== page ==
Alas, the vast majority of UI elements in Big Sur have far poorer contrast than Catalina. Many toolbar elements have either entirely no background or a very subtle one.


Big Sur is a victim of Apple’s current preoccupation with hiding things that only become visible when hovering.

Brena Andring:

Find you someone who looks at you the way Craig Federighi looks at Big Sur 🤣

Update (2021-01-04): Mario A Guzmán:

Re: NSToolbar in Big Sur. I get the new design is so new, so “clean” but it’s just not useful. I spend more time looking at each icon making sure I click the right one, especially if labels are turned off by default.

Update (2021-01-05): David Sparks:

I have received more email about confusion over the active app in the few months since Big Sur was released. Big Sur is brighter, and figuring out which window is active is more difficult than it ever has been before.

MAC Address Randomization in iOS 14

Jon Baumann:

What caused my issue was the fact that Apple was now defaulting to using “private Wi-Fi addresses” in iOS 14. This did not appear anywhere in the list of “All New Features” on the iOS 14 website, but there was some buzz about it for those that follow iOS news. As I am woefully behind on iOS news, I learned about it when I hit Settings->Wi-Fi->[My SSID], saw that “Private Address” was checked to “Yes”, and noted that the different MAC address my router was complaining about was being displayed on my phone. Once I turned that setting off, my expected MAC address was back and I got network access again.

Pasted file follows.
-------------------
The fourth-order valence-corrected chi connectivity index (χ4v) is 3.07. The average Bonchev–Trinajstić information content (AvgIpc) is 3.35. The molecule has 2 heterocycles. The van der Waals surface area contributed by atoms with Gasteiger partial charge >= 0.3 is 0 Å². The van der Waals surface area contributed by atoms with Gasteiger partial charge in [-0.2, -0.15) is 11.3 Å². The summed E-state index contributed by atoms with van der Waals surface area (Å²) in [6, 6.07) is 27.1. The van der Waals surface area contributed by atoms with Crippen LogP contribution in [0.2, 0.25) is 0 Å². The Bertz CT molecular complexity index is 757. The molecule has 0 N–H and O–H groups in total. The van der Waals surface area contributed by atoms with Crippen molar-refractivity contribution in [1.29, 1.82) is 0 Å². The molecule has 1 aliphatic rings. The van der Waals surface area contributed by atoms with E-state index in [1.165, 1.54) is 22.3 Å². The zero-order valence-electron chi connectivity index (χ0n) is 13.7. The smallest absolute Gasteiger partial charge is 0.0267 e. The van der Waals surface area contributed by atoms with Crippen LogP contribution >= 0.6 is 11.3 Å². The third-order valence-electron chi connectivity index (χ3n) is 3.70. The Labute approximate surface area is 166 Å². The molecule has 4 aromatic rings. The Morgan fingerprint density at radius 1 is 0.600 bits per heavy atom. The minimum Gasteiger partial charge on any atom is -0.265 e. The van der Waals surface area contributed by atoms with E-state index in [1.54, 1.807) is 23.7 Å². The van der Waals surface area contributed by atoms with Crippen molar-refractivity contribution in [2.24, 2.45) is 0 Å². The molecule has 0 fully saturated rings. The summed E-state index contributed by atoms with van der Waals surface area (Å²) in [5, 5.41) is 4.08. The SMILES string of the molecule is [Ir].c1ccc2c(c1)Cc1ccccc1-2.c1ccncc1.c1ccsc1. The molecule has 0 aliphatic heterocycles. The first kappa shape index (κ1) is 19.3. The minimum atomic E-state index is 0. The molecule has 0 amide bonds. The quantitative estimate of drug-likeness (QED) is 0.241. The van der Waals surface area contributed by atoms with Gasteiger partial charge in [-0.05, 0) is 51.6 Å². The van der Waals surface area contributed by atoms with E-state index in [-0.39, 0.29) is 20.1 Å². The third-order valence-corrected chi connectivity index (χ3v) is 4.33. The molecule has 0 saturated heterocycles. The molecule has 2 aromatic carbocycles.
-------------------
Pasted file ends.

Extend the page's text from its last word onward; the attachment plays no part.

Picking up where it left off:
To be clear about the term “Private Address”, this is Apple’s term for MAC address randomization. MAC address randomization is just a systematic way of doing what many of us have done for decades: talking to your network using a different MAC address than what is actually burned onto your network card. In this case, Apple gave out a link-local MAC address which is not guaranteed to be globally unique, in an OUI which was not reserved for Apple. With “private addresses”, Apple provides a different MAC address for each network you connect to in hopes of protecting your privacy. I say “in hopes of” because I generally find it comical for a company to implement a “turn off Wi-Fi button” which helpfully says “turning off Wi-Fi until tomorrow“ and then force “private addresses” by default. Or for the same company in the same iOS release to openly say they’ll bounce the pictures you have tagged on your phone against your security cameras and tell you who they think is at the door. Or for the same company to accidentally tell you all networking is turned off when it clearly isn’t.


More Notarized Mac Malware

Joshua Long (via Catalin Cimpanu, tweet, Patrick Wardle):

For the second time in six weeks, Apple has been caught notarizing Mac malware.

Intego previously reported that Apple inadvertently notarized more than 40 malware samples in August.

This time, rather than the notarized malware belonging to the OSX/Shlayer and OSX/Bundlore families, the latest malware is from the OSX/MacOffers (aka MaxOfferDeal) family.


The new malware uses a technique called steganography to hide its malicious payload within a separate JPEG image file, which is likely why the malware was able to slip past Apple’s notarization process.


Update (2021-06-05): ConfiantIntel (via Patrick Wardle):

@lordx64 found yet another @Apple notarized App, this time it is a backdoored Electrum Wallet